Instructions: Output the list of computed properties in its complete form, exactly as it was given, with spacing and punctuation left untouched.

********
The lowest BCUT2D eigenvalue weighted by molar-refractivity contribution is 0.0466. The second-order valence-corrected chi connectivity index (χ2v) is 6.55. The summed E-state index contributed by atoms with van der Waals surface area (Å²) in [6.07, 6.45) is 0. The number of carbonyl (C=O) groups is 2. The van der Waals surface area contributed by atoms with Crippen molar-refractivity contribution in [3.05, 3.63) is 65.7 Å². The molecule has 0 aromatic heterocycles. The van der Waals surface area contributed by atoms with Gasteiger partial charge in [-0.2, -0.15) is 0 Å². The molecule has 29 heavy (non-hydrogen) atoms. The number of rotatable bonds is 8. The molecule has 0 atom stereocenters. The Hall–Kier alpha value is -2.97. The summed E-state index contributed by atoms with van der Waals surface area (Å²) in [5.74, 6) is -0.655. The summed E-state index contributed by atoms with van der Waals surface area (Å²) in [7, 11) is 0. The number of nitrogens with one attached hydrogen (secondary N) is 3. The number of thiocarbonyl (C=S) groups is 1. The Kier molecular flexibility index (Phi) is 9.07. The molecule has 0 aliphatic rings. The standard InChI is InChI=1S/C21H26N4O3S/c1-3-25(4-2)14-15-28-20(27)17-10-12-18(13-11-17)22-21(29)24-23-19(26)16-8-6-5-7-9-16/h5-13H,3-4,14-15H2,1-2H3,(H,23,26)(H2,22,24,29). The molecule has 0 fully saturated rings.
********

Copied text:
The lowest BCUT2D eigenvalue weighted by molar-refractivity contribution is 0.0466. The second-order valence-corrected chi connectivity index (χ2v) is 6.55. The summed E-state index contributed by atoms with van der Waals surface area (Å²) in [6.07, 6.45) is 0. The number of carbonyl (C=O) groups is 2. The van der Waals surface area contributed by atoms with Crippen molar-refractivity contribution in [3.05, 3.63) is 65.7 Å². The molecule has 0 aromatic heterocycles. The van der Waals surface area contributed by atoms with Gasteiger partial charge in [-0.2, -0.15) is 0 Å². The molecule has 29 heavy (non-hydrogen) atoms. The number of rotatable bonds is 8. The molecule has 0 atom stereocenters. The Hall–Kier alpha value is -2.97. The summed E-state index contributed by atoms with van der Waals surface area (Å²) in [5.74, 6) is -0.655. The summed E-state index contributed by atoms with van der Waals surface area (Å²) in [7, 11) is 0. The number of nitrogens with one attached hydrogen (secondary N) is 3. The number of thiocarbonyl (C=S) groups is 1. The Kier molecular flexibility index (Phi) is 9.07. The molecule has 0 aliphatic rings. The standard InChI is InChI=1S/C21H26N4O3S/c1-3-25(4-2)14-15-28-20(27)17-10-12-18(13-11-17)22-21(29)24-23-19(26)16-8-6-5-7-9-16/h5-13H,3-4,14-15H2,1-2H3,(H,23,26)(H2,22,24,29). The molecule has 0 fully saturated rings.